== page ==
The purpose of this study was to investigate the relationships among release factors (speed, height, and angle) and distance thrown in Paralympic seated shot put. Fortyeight trials performed by 11 men and 5 women during the 2012 US Paralympic trials in track and field were analyzed. With both genders combined, release speed (r = .95, p < .01) and angle (r = .51, p < .01) showed significant correlations to distance thrown. Release speed (r = .94, p < .01) in men and all release factors (r = .60–.98, p < .02) in women showed significant correlations to distance. Release speed and angle were identified as important predictors of the distance, explaining over 89–96% of the variance in distance thrown. Unlike athletes without disability, seated shotputters exhibited significant positive speed–angle correlations (combined: r = .37, p < .01; women: r = .57, p = .03). Application of these results should address a focus in training on generating speed through the release point with a consistent release angle.
Sangwoo Lee, Ronald Davis, Lawrence W. Judge, Young-Hoo Kwon, Kihoon Han, Jemin Kim, Jaewoong Kim, and Jaehwa Kim
David Whiteside, Douglas N. Martini, Ronald F. Zernicke, and Grant C. Goulet
With a view to informing in-game decision making as it relates to strategy and pitcher health, this study examined changes in pitching-performance characteristics across 9 innings of Major League Baseball (MLB) games.
129 starting MLB pitchers met the inclusion criteria for this study. Pitch type, speed, ball movement, release location, and strike-zone data—collected using the MLB’s ball-tracking system, PITCHf/x—were obtained for 1,514,304 pitches thrown from 2008 to 2014.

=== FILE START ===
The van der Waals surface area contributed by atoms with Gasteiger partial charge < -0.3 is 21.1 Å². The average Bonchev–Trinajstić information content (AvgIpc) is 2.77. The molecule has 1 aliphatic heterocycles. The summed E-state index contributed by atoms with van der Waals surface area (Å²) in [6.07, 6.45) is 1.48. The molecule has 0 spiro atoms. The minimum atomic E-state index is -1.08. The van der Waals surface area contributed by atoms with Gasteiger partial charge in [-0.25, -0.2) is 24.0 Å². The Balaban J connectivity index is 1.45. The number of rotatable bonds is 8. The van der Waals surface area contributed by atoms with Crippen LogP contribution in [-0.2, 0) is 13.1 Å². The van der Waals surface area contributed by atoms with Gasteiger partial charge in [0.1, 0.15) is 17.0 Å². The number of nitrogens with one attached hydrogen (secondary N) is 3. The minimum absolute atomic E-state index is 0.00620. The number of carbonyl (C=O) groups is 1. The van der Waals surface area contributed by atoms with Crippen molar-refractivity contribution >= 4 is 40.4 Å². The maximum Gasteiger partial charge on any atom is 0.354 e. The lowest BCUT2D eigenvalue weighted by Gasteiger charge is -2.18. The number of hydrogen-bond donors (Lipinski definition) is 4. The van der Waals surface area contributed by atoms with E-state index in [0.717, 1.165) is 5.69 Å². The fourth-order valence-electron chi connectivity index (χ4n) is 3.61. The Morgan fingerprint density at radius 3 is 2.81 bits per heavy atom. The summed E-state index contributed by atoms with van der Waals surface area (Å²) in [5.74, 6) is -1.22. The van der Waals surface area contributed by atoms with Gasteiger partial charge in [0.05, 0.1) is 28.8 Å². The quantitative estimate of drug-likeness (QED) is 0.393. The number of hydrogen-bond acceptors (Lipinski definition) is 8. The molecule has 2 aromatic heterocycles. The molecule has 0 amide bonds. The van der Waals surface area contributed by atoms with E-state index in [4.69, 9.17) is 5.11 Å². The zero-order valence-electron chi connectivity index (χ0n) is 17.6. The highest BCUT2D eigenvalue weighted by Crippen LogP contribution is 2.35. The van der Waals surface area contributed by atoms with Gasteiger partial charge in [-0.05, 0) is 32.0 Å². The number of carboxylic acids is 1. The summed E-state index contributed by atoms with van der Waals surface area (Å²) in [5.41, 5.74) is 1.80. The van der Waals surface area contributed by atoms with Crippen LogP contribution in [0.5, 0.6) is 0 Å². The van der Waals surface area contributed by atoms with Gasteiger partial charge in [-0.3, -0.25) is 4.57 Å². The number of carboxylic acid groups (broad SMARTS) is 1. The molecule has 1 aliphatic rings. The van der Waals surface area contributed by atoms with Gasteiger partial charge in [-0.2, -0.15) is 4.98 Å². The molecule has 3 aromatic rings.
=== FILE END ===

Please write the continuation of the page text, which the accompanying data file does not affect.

Compared with the 1st inning, the proportion of hard pitches thrown decreased significantly until the 7th inning, while the proportions of breaking and off-speed pitches increased. Significant decreases in pitch speed, increases in vertical movement, and decreases in release height emerged no later than the 5th inning, and the largest differences in all variables were generally recorded between the 1st inning and the late innings (7–9). Pitchers were most effective during the 2nd inning and significantly worse in innings 4 and 6.
These data revealed that several aspects of a starting pitcher’s pitching characteristics exhibited changes from baseline as early as the 2nd or 3rd inning of an MLB game, but this pattern did not reflect the changes in his effectiveness. Therefore, these alterations do not appear to provide reasonable justification for relieving a starting pitcher, although future work must address their relevance to injury. From an offensive standpoint, batters in the MLB should anticipate significantly more hard pitches during the early innings but more breaking and off-speed pitches, with decreasing speed, as the game progresses.